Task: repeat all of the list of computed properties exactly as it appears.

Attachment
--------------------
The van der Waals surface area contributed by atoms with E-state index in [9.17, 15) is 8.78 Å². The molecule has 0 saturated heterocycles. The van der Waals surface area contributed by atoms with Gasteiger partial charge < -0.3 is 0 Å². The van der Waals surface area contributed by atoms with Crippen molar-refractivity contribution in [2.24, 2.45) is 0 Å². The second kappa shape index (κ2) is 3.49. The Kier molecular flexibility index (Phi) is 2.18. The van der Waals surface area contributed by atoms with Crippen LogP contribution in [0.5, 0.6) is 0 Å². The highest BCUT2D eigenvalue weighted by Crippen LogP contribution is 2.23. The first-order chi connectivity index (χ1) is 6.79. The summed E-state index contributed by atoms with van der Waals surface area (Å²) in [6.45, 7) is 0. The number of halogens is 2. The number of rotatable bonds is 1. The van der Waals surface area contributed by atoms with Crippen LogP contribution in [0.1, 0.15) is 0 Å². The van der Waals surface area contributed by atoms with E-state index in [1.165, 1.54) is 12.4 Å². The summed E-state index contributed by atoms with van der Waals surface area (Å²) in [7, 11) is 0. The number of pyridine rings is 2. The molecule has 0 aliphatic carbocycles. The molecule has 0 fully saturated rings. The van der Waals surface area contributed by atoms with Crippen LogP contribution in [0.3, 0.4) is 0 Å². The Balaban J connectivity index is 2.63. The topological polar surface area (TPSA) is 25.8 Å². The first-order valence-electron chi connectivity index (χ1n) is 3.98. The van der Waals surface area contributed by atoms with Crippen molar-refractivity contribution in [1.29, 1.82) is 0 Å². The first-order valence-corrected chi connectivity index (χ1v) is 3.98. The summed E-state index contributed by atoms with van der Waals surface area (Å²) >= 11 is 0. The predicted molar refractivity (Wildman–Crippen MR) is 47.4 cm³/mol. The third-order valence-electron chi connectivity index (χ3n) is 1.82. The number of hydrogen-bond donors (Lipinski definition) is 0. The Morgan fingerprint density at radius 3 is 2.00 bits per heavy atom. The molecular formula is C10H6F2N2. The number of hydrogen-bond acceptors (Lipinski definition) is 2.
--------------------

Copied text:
The van der Waals surface area contributed by atoms with E-state index in [9.17, 15) is 8.78 Å². The molecule has 0 saturated heterocycles. The van der Waals surface area contributed by atoms with Gasteiger partial charge < -0.3 is 0 Å². The van der Waals surface area contributed by atoms with Crippen molar-refractivity contribution in [2.24, 2.45) is 0 Å². The second kappa shape index (κ2) is 3.49. The Kier molecular flexibility index (Phi) is 2.18. The van der Waals surface area contributed by atoms with Crippen LogP contribution in [0.5, 0.6) is 0 Å². The highest BCUT2D eigenvalue weighted by Crippen LogP contribution is 2.23. The first-order chi connectivity index (χ1) is 6.79. The summed E-state index contributed by atoms with van der Waals surface area (Å²) in [6.45, 7) is 0. The number of halogens is 2. The number of rotatable bonds is 1. The van der Waals surface area contributed by atoms with Crippen LogP contribution in [0.1, 0.15) is 0 Å². The van der Waals surface area contributed by atoms with E-state index in [1.165, 1.54) is 12.4 Å². The summed E-state index contributed by atoms with van der Waals surface area (Å²) in [7, 11) is 0. The number of pyridine rings is 2. The molecule has 0 aliphatic carbocycles. The molecule has 0 fully saturated rings. The van der Waals surface area contributed by atoms with Crippen LogP contribution in [0.3, 0.4) is 0 Å². The Balaban J connectivity index is 2.63. The topological polar surface area (TPSA) is 25.8 Å². The first-order valence-electron chi connectivity index (χ1n) is 3.98. The van der Waals surface area contributed by atoms with Crippen molar-refractivity contribution in [1.29, 1.82) is 0 Å². The first-order valence-corrected chi connectivity index (χ1v) is 3.98. The summed E-state index contributed by atoms with van der Waals surface area (Å²) >= 11 is 0. The predicted molar refractivity (Wildman–Crippen MR) is 47.4 cm³/mol. The third-order valence-electron chi connectivity index (χ3n) is 1.82. The number of hydrogen-bond donors (Lipinski definition) is 0. The Morgan fingerprint density at radius 3 is 2.00 bits per heavy atom. The molecular formula is C10H6F2N2. The number of hydrogen-bond acceptors (Lipinski definition) is 2.